Posted on: December 21, 2023, 09:45h.
Last updated on: December 21, 2023, 09:45h.
Indiana lawmakers on Tuesday during a State Budget Committee hearing reprimanded state gaming regulators for how they go about assessing fines and regulatory penalties.
State Sen. Chris Garten (R-Charlestown) grilled members of the Indiana Gaming Commission (IGC) and threatened to impose changes if the regulatory body doesn’t quickly adjust how it reviews regulatory violations. Garten said just because casinos are profitable doesn’t give the commission the right to overly fine the businesses when they have legal mishaps.
It appears that the ideology is because casinos are profitable in Indiana, we should be able to fine them more,” said Garten, as first reported by the Indiana Capital Chronicle. “That doesn’t give you the right.”
Over the past seven years, the IGC has imposed more than $4.5 million in fines against the state’s 12 commercial riverboat and land-based casinos. Indiana is additionally home to a single tribal casino that the IGC doesn’t regulate.
The IGC under the state’s casino law is permitted to assess punishments against its licensed gaming operators when they violate conditions of the statute. Garten and other state lawmakers, including Sen. Ryan Mishler (R-Mishawaka), believe the fines handed down in recent years were excessive and subjective.
IGC Executive Director Greg Small defended his agency and said the levied financial reprimands are to encourage compliance among the casinos.
We have a mandate in statute that economic performance of the casinos and their hiring is of the utmost importance. We respect that,” Small said.
Small explained that the commission does not believe its fines curtailed hiring or resulted in any casino being unprofitable.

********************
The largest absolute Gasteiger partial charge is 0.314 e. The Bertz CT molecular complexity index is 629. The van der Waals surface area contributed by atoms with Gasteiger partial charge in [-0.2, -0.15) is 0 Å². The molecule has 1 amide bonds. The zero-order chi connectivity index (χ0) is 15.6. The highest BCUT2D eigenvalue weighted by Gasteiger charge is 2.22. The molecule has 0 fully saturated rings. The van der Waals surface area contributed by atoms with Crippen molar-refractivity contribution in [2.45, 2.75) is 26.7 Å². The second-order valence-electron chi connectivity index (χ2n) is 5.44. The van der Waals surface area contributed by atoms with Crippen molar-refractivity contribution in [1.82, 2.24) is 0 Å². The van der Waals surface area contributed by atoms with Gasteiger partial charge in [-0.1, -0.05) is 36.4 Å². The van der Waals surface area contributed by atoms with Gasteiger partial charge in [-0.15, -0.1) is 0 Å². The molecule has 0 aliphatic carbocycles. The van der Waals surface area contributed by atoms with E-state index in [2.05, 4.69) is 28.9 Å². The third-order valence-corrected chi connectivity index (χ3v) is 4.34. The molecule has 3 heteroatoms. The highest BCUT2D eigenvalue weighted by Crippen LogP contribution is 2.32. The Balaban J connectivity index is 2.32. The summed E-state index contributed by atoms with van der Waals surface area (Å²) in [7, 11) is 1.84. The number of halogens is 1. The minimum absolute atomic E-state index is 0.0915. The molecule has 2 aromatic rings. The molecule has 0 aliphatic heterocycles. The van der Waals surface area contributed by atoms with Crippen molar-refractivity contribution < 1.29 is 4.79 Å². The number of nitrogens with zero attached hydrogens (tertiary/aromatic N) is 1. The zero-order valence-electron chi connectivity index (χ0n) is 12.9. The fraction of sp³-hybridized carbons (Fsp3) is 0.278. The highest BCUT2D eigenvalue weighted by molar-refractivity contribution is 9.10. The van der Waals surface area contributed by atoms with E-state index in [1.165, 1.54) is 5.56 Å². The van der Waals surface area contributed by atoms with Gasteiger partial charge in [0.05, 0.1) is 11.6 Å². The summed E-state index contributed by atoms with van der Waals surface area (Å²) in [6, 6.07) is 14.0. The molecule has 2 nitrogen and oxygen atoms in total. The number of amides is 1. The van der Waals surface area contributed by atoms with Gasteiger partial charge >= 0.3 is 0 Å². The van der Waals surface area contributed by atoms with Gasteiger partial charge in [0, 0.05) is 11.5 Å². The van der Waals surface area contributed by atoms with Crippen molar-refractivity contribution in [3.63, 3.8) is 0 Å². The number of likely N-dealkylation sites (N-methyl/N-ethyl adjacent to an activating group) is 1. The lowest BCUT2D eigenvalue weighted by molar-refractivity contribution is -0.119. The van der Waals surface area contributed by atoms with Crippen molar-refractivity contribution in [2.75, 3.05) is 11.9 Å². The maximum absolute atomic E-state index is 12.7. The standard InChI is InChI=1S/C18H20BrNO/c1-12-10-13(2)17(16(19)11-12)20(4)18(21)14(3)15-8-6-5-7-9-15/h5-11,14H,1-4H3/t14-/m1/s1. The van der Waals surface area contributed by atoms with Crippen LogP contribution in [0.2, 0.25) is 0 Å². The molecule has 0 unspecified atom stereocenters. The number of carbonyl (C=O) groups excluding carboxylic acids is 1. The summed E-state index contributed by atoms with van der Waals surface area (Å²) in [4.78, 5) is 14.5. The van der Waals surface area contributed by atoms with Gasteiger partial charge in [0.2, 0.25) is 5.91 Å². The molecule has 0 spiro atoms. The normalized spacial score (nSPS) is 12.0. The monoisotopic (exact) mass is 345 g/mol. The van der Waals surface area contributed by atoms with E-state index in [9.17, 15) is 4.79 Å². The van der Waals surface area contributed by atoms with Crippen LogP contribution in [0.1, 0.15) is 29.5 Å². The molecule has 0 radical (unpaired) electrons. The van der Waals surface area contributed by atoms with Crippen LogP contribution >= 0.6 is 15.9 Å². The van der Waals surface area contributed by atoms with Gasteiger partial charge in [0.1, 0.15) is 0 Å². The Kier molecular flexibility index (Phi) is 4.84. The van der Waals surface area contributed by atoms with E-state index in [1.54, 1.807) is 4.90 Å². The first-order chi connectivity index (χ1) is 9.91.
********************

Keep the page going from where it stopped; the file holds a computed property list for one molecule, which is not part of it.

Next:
The IGC imposes such fines for an array of reasons. Examples include a casino failing to prevent an underage person from accessing a casino, failing to withhold a player’s winnings who owes child support, or allowing a person on the state’s ineligible list to gamble.
Garten, who chairs the Joint Rules Committee, read aloud complaints submitted by the casinos regarding the IGC’s penalty assessments.
One comment expressed the casino’s opinion that Indiana is one of the more unfavorable regulatory markets in the US. Another voiced fears about “retribution” from the IGC.
The IGC’s workload has increased in recent years. Along with overseeing the launch of sports betting in the Hoosier State in 2019, the agency regulated the opening of three new casinos since 2017.
Calling Kettle Black?
Gaming controversies in Indiana haven’t been limited to internal workings at the IGC. Last month, a third former state lawmaker pleaded guilty to his role in a bribery scandal involving Spectacle Entertainment.
Former lawmaker John Keeler, who cofounded Spectacle in 2018, admitted to bribing Sen. Brent Waltz (R-Marion) and Rep. Sean Eberhart (R-Morgan) with campaign money and promises of high-paying jobs upon their departure from elected office in exchange for favorable treatment.
Federal prosecutors said Waltz and Eberhart pushed legislation that allowed two of Spectacle’s casinos to relocate and move inland.
The IGC worked with the US Department of Justice on the bribery probe. The scandal resulted in Indiana lawmakers saying they wouldn’t vote on gaming bills during their 2024 session.